D turned five today.
I am always hesitant to write about my child, about motherhood, about parenting, because whenever I try to capture that experience in words, I find it is quite impossible to explain it in a way without romanticising the struggle, or downplaying it somehow.
When we do talk about how hard it is to be a parent, we find ourselves adding in the same breath what a privilege it is to be a parent. As if to talk about how hard it is is a little like betraying our child, or like gossiping about a best friend behind our back, or like bitching about God (if you believe in one).
But come to think of it, perhaps the truer reason is this: we do not talk or write about a difficult experience when we're in the thick of it. We express it in hindsight, by which time we've mostly calmed down and have had the opportunity to understand the situation more holistically, encompassing others' points of view too. And that narrative is not the entire truth. It's not false, but it's not the objective truth too.
Often in the reading of posts written by other parents about their own difficulties and struggles, I come away feeling guilty, rather than finding understanding and acceptance. Rather than feeling relieved that I'm not the only one to experience these highs and lows of parenting, I come away feeling I'm not doing enough, that I need to do more, do better.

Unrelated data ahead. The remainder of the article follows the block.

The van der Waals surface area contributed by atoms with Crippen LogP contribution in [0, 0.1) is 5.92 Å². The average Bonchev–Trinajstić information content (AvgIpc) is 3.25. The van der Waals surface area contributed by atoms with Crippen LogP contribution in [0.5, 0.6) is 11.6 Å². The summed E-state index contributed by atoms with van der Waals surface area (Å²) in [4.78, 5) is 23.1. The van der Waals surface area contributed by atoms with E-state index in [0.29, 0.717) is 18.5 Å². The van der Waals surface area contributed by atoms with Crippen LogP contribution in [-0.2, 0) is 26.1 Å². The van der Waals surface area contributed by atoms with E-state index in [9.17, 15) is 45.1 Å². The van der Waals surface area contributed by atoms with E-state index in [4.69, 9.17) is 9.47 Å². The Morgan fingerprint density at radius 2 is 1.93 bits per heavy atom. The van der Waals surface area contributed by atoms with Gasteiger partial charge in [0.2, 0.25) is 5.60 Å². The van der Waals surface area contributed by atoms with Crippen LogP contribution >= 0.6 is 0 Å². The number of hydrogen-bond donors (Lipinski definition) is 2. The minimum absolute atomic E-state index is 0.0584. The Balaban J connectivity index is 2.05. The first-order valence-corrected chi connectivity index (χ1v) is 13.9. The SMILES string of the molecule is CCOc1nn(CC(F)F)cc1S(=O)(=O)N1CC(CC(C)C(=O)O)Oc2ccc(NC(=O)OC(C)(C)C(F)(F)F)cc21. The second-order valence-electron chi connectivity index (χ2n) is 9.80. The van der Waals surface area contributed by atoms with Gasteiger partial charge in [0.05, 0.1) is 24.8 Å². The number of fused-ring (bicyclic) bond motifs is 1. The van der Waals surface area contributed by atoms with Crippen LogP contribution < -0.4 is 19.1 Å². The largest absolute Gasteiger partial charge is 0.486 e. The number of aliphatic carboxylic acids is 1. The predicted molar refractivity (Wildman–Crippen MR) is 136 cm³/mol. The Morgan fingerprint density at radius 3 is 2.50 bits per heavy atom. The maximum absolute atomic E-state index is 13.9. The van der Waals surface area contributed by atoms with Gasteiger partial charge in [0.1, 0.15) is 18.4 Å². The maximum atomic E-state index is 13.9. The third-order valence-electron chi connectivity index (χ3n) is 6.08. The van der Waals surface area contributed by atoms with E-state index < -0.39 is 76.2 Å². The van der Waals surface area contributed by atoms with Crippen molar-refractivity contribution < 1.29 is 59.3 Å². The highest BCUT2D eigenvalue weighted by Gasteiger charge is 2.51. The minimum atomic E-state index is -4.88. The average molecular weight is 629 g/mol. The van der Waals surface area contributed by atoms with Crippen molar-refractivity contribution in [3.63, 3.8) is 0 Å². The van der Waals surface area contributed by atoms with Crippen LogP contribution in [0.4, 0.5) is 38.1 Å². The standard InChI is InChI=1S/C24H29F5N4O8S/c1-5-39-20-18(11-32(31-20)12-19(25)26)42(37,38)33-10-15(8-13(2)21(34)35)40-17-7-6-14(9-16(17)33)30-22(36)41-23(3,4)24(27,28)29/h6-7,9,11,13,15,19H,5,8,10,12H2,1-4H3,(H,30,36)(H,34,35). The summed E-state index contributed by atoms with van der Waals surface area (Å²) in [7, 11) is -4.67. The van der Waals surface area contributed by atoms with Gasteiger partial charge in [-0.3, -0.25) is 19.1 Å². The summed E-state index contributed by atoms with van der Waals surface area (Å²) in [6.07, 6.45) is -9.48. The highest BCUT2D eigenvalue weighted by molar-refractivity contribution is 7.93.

It's hard. D has been in our lives for five years now, not counting the months he spent in my womb, growing from a tiny dot into a little baby.
When I look back at these years, often I remember the difficult times, and by difficult times I mean the times I failed to show up as an understanding parent, the times in which I reacted unkindly, showed anger, snapped, demanded the impossible from myself and my child and my husband.
I suppose it matters to me a lot that I parent my child well. I've made the concept of becoming a 'good parent' important somehow. Something to strive for. Something to put effort into. And in doing so, in endeavouring to 'making' it joyful for my child, I've ceased to find any delight in it.
Yesterday, I wrote about Kristan Hoffman's post 'On Not Letting Ambition Take Over', in which she talks about how writing went from being something as easy as breathing the air around her to the strife of reaching for the blue sky. A joyful pursuit in childhood morphed into adult responsibility.
Today, it occurred to me that the same is true of parenting too. When did it go from being an experience of presence, of delight, of living to one of milestones, achievements, benchmarks, and a constant evaluation of ourselves to see if we're doing enough?
So today, as I think back, I've decided to no longer reflect on the difficult times. I'm also not making any plans for the future, no resolutions to try and be a better parent, no pushing myself to get closer to an imaginary, unachievable ideal.
Instead, I'm just hoping to be present. Doing only a few things. Knowing these moments are fleeting. And it's ok. It's not about the range of experiences I am able to offer D. It's about the presence I can give him. It's also the greatest gift I can give myself.